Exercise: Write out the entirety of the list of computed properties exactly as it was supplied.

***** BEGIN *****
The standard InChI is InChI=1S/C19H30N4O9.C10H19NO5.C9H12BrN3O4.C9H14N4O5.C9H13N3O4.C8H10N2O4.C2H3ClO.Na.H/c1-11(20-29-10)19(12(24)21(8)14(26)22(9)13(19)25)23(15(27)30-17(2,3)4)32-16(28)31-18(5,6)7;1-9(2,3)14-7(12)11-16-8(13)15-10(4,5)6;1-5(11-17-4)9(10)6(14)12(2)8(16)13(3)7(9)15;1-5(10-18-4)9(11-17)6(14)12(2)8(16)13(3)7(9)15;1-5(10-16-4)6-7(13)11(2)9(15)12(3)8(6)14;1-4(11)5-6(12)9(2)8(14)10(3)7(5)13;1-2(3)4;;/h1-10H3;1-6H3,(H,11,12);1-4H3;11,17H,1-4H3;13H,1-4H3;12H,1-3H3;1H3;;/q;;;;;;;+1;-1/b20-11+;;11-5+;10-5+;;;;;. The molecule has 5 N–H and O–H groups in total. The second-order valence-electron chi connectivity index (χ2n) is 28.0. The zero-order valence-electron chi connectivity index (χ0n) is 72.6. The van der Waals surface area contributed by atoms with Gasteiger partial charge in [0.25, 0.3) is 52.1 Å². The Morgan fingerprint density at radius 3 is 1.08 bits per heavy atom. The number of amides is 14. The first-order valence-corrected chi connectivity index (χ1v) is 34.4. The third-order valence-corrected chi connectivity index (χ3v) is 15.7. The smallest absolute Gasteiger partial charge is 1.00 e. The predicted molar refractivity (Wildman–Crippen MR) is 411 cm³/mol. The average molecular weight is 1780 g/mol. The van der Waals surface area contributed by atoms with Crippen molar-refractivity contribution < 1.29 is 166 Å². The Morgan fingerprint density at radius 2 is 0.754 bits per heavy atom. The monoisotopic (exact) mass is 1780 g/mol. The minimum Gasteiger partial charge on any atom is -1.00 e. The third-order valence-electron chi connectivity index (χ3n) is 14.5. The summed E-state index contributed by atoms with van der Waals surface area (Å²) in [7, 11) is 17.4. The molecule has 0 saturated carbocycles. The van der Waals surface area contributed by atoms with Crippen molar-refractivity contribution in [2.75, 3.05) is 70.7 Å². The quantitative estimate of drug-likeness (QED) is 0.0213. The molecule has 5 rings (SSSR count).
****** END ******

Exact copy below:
The standard InChI is InChI=1S/C19H30N4O9.C10H19NO5.C9H12BrN3O4.C9H14N4O5.C9H13N3O4.C8H10N2O4.C2H3ClO.Na.H/c1-11(20-29-10)19(12(24)21(8)14(26)22(9)13(19)25)23(15(27)30-17(2,3)4)32-16(28)31-18(5,6)7;1-9(2,3)14-7(12)11-16-8(13)15-10(4,5)6;1-5(11-17-4)9(10)6(14)12(2)8(16)13(3)7(9)15;1-5(10-18-4)9(11-17)6(14)12(2)8(16)13(3)7(9)15;1-5(10-16-4)6-7(13)11(2)9(15)12(3)8(6)14;1-4(11)5-6(12)9(2)8(14)10(3)7(5)13;1-2(3)4;;/h1-10H3;1-6H3,(H,11,12);1-4H3;11,17H,1-4H3;13H,1-4H3;12H,1-3H3;1H3;;/q;;;;;;;+1;-1/b20-11+;;11-5+;10-5+;;;;;. The molecule has 5 N–H and O–H groups in total. The second-order valence-electron chi connectivity index (χ2n) is 28.0. The zero-order valence-electron chi connectivity index (χ0n) is 72.6. The van der Waals surface area contributed by atoms with Gasteiger partial charge in [0.25, 0.3) is 52.1 Å². The Morgan fingerprint density at radius 3 is 1.08 bits per heavy atom. The number of amides is 14. The first-order valence-corrected chi connectivity index (χ1v) is 34.4. The third-order valence-corrected chi connectivity index (χ3v) is 15.7. The smallest absolute Gasteiger partial charge is 1.00 e. The predicted molar refractivity (Wildman–Crippen MR) is 411 cm³/mol. The average molecular weight is 1780 g/mol. The van der Waals surface area contributed by atoms with Crippen molar-refractivity contribution < 1.29 is 166 Å². The Morgan fingerprint density at radius 2 is 0.754 bits per heavy atom. The monoisotopic (exact) mass is 1780 g/mol. The minimum Gasteiger partial charge on any atom is -1.00 e. The third-order valence-electron chi connectivity index (χ3n) is 14.5. The summed E-state index contributed by atoms with van der Waals surface area (Å²) in [7, 11) is 17.4. The molecule has 0 saturated carbocycles. The van der Waals surface area contributed by atoms with Crippen molar-refractivity contribution in [2.75, 3.05) is 70.7 Å². The quantitative estimate of drug-likeness (QED) is 0.0213. The molecule has 5 rings (SSSR count).